Furthermore, Article 6 of the ICCPR establishes a right to life. As clarified by the UN Committee on Civil and Political Rights, it requires States Parties to take appropriate measures to facilitate access to essential healthcare especially in the context of life-threatening diseases.
Finally, in October 2021, the UN Office of the High Commission for Human Rights issued a communique clarifying that not supporting the TRIPS waiver contravenes IHRL and arguing that “protection of patents concerning the vaccines [should not] not become a barrier to the effective enjoyment of the right to health.”
Mobilising IHRL in support of the TRIPS COVID-19 waiver proposal
All non-supporting countries mentioned above have ratified the ICESCR and ICCPR and are thus legally bound to its obligations. To defend the rights to health and life, an activist movement we are part of has mobilized international human rights law to advocate for support of the TRIPS COVID-19 waiver.
This movement includes a collaboration between various global, regional, and domestic human rights, social justice, and public health organisations, as organised through four international organisations: ESCR-net, Global Network of Movement Lawyers (GNML) at Movement Law Lab (MLL), International Network of Civil Liberties Organizations (INCLO) and People’s Vaccine Alliance.
The movement underscores that the failure of States Parties to the ICESCR and ICCPR to support the TRIPS COVID-19 waiver proposal contravenes their IHRL obligations. And it maintains in relation to vaccine apartheid, that these failures are so egregious as to demand a justiciable remedy in domestic courts (e.g. in Canada, Germany, Japan, Norway, Switzerland and the United Kingdom) to ensure equitable access to COVID-19 products and technologies for the benefit of everyone in the world, including the populations of wealthy countries (in terms of the reality that no one is safe until everyone is).
In particular, to ground the argument of domestic justiciability against non-supporting states, the movement has three arguments. First, that the obligation to perform international treaty obligations in good faith constitutes a peremptory norm of international law. Second, that international cooperation for the protection of the rights to life and health may be recognized as a component of customary international law. And third, that the rights to life, health, and non-discrimination within domestic law must be interpreted in accordance with a state’s IHRL obligations, including obligations of international co-operation.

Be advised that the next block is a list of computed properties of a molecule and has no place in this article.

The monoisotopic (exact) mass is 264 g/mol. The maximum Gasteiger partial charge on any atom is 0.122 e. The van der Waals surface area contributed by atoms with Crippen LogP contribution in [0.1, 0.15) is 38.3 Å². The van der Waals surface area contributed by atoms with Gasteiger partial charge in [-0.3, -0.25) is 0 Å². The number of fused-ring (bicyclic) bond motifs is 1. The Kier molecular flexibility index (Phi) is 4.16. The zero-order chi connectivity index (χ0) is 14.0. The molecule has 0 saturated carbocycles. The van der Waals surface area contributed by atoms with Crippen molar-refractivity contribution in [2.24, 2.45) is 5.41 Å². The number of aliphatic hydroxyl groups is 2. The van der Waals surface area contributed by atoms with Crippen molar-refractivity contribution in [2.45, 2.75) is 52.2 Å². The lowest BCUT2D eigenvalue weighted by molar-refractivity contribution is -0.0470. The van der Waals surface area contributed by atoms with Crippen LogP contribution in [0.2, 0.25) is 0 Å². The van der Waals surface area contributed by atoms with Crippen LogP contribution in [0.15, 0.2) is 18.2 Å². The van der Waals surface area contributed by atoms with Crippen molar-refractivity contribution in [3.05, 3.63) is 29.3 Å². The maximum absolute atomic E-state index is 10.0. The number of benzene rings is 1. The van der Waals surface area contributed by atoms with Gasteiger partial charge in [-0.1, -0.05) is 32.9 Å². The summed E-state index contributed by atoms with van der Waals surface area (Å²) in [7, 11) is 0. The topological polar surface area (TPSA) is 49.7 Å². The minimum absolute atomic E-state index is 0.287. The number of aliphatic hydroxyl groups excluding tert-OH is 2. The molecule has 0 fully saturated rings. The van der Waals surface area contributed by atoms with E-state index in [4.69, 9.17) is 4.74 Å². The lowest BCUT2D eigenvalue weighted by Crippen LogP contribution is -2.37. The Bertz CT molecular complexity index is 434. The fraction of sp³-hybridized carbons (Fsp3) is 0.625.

Course of action
The movement has undertaken rolling advocacy to increase support for the TRIPS COVID-19 waiver. It has made formal submissions to international/multilateral bodies, sent letters to governments and pharmaceutical companies, asked the WTO about accountability measures, filed appeals before international bodies and publicized an expert legal opinion signed by 135 leading jurists. These actions aim at drawing attention to the IHRL obligations to support the waiver.
But teams in several countries are preparing litigation measures too. They can be filed in domestic courts to hold governments accountable to the international human rights obligations.
Through such mobilization, our movement calls on all countries to support the waiver proposal, and to ensure it is adopted as soon as possible. Failure to support the proposal is not only a catastrophe for the protection of the rights to life and health globally, but also for the integrity of the international rule of law and multilateral institutions.
All authors are members of the collaborative civil society effort to support the TRIPS COVID-19 waiver proposal. This article advances international human rights law arguments made by Jackie Dugard, Bruce Porter and Jeff Handmaker in OpenGlobalRights.
Jackie Dugard is an associate professor at the School of Law, University of the Witwatersrand.
Franziska Sucker is an associate professor of law at the University of the Witwatersrand, South Africa.
Bruce Porter is the executive director of the Social Rights Advocacy Centre in Canada.
Jamie Burton QC is barrister and chair of Just Fair, United Kingdom.